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The crisis of trust and accountability or the rise of fake news

May 19, 2018 | by: point

Matt Stempeck, who coordinated the digital team at Hillary Clinton’s 2016 Presidential race in Brooklyn has concluded that their failure stemmed from a number of reasons. The overarching factor was that everyone thought Hilary would be a safe win.

Photos by: Vanja Čerimagić

Matt stated that in a 330 million people misinformation played a huge role and has argued that, while the Internet has reduced the distance, the real ugliness of this came true in the 2016 elections. He has highlighted that, while statically the role that disinformation played in the outcomes of the 2016 Presidential elections remains unknown, it surely has been significant. Looking into the future, Matt has stated that considering the very fast paced scenario future campaigns need to be more secured and work in a faster pace, and cyber security will play a huge role. Secondly, Matt has argued that social media platforms need to care more than they did in 2016, effectively.

When asked about the next campaign and predicting the future in the context of the US politics Lukas has highlighted that US is not in a crisis of fake news as much as it is in crisis of factual accountability. He highlighted that despite impressive investigative reporting and awareness of the facts, there is still a lack of political leaders willing to hold each other into account.

Lukas has emphasized that it is a crucial point of what are the mechanisms allowed to those politicians to keep the positions. Roots are not always enough. He identified the 2016 presidential election as a decisive break with the past as a lot seemed very different that year. Namely, it was a combination and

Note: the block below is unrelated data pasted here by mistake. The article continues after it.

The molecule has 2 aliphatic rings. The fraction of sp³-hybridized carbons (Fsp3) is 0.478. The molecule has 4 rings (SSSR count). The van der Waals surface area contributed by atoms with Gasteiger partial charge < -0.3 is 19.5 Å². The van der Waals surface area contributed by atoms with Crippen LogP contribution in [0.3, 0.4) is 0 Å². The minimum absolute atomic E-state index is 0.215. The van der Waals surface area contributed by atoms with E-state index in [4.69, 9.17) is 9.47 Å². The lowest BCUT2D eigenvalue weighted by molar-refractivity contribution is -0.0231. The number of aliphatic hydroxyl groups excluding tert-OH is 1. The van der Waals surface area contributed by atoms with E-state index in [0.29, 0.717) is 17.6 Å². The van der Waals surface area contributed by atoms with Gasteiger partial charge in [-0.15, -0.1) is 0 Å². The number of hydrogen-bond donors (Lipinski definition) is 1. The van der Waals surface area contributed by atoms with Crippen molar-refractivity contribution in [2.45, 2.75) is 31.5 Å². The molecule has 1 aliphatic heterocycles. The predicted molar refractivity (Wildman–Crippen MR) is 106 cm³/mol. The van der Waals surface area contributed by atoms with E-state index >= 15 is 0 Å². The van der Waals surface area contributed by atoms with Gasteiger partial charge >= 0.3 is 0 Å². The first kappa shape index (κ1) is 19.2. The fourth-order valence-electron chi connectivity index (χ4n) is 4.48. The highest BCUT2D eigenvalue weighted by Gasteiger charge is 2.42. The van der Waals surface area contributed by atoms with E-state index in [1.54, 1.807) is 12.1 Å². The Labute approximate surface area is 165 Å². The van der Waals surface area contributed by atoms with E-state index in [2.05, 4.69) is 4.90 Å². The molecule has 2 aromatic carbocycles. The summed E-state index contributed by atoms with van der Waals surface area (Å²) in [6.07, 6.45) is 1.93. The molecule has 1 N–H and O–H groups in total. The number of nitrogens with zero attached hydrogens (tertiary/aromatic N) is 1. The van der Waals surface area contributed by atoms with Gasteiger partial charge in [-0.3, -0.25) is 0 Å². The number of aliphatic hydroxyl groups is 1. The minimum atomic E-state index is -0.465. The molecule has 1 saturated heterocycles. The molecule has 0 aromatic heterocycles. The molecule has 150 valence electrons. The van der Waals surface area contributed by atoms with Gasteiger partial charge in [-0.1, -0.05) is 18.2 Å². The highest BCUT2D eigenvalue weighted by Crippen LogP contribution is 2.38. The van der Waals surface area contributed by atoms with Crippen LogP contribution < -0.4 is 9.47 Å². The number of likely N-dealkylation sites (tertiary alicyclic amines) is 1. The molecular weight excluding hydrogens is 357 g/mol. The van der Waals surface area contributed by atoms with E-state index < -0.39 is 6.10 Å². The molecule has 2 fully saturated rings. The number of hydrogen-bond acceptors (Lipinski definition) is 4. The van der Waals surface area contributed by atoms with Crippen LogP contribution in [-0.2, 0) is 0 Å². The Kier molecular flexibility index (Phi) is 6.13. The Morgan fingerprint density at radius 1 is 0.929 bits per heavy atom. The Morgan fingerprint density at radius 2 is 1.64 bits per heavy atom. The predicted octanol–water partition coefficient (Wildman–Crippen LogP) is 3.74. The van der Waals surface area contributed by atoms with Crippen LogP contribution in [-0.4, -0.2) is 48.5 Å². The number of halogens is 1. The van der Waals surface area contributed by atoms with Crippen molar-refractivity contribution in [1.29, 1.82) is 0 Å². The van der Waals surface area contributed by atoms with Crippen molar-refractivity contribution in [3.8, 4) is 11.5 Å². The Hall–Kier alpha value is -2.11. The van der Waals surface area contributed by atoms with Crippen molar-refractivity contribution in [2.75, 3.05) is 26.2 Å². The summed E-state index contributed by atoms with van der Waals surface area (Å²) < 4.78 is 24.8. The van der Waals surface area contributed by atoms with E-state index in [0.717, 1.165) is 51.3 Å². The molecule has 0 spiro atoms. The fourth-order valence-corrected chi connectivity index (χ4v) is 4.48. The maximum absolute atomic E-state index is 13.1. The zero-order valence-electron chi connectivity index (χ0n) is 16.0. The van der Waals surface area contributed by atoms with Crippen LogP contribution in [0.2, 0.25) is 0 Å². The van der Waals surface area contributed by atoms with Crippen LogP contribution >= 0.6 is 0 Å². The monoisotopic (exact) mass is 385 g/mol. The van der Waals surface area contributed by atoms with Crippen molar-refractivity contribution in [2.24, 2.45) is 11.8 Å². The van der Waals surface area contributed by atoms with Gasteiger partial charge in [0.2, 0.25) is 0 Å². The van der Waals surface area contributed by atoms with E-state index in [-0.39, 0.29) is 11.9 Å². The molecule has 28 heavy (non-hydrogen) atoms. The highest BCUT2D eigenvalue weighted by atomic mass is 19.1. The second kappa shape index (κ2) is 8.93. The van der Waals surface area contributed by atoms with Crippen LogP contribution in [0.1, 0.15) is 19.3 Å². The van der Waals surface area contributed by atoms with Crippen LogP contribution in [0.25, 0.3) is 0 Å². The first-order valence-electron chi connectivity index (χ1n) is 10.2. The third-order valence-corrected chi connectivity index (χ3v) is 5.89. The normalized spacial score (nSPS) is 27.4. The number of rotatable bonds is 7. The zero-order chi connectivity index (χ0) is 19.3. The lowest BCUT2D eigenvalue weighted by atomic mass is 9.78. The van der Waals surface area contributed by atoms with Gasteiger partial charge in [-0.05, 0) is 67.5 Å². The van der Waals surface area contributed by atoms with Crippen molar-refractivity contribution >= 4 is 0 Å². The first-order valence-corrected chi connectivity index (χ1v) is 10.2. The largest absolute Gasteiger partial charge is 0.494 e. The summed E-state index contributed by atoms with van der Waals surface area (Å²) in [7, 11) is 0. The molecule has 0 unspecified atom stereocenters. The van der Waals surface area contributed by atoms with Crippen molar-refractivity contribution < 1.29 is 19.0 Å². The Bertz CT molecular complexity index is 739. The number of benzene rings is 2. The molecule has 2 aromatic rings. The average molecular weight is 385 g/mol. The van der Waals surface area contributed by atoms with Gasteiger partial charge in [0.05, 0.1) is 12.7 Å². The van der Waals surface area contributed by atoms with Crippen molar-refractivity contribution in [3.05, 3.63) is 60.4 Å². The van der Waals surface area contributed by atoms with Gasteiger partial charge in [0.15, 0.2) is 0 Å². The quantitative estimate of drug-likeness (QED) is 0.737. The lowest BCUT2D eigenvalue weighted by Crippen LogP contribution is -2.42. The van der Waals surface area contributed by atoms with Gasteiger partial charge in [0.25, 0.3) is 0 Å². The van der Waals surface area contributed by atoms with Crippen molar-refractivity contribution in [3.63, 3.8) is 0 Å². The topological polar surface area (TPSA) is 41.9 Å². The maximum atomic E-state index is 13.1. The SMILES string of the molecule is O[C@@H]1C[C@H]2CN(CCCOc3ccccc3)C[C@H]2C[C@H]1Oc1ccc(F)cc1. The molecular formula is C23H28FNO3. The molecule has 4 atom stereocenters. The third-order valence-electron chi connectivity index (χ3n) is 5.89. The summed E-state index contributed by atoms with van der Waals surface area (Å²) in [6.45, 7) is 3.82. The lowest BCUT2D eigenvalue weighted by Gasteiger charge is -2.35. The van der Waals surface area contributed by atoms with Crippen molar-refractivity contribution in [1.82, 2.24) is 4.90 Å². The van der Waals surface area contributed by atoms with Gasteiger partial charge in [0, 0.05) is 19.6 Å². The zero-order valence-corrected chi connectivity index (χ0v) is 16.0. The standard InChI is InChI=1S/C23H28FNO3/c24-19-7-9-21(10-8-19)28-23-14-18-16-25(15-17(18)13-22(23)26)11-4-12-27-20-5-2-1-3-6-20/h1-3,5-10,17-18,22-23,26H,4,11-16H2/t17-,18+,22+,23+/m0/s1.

culmination of long-term trends such as a steadily declining levels of trust towards both, media and institutions and consistency of conservative government over the years. Subsequently, the erosion of what was a pretty stable consensus in the middle of the last century has happened.

Tijana has elaborated on how American stories spread across the SEE region at an unprecedented speed. She concluded that regular fact checking in the region of the information provided leads to right wing website or pro-Putin conferences, emphasising how it became a global phenomenon. Tijana has referred to the (David) Nunes memo, picked up by Serbian media as evidence that Democrats are trying to undermine the Trump campaign. She has highlighted Serb solidarity with Russia – Dems attacking Russia are attacking Serbia.

Tijana has concluded that conversations on anonymity can’t be restricted to national context but it needs to be expanded to an international conversation on anonymity. Moreover, she highlighted how the happenings of the 2016 US Presidential election had a spill over effect which has never happened before as regional media in the SEE region would pick up only a piece of information that concern the relationship between the US and Balkans, not the situation in the US only.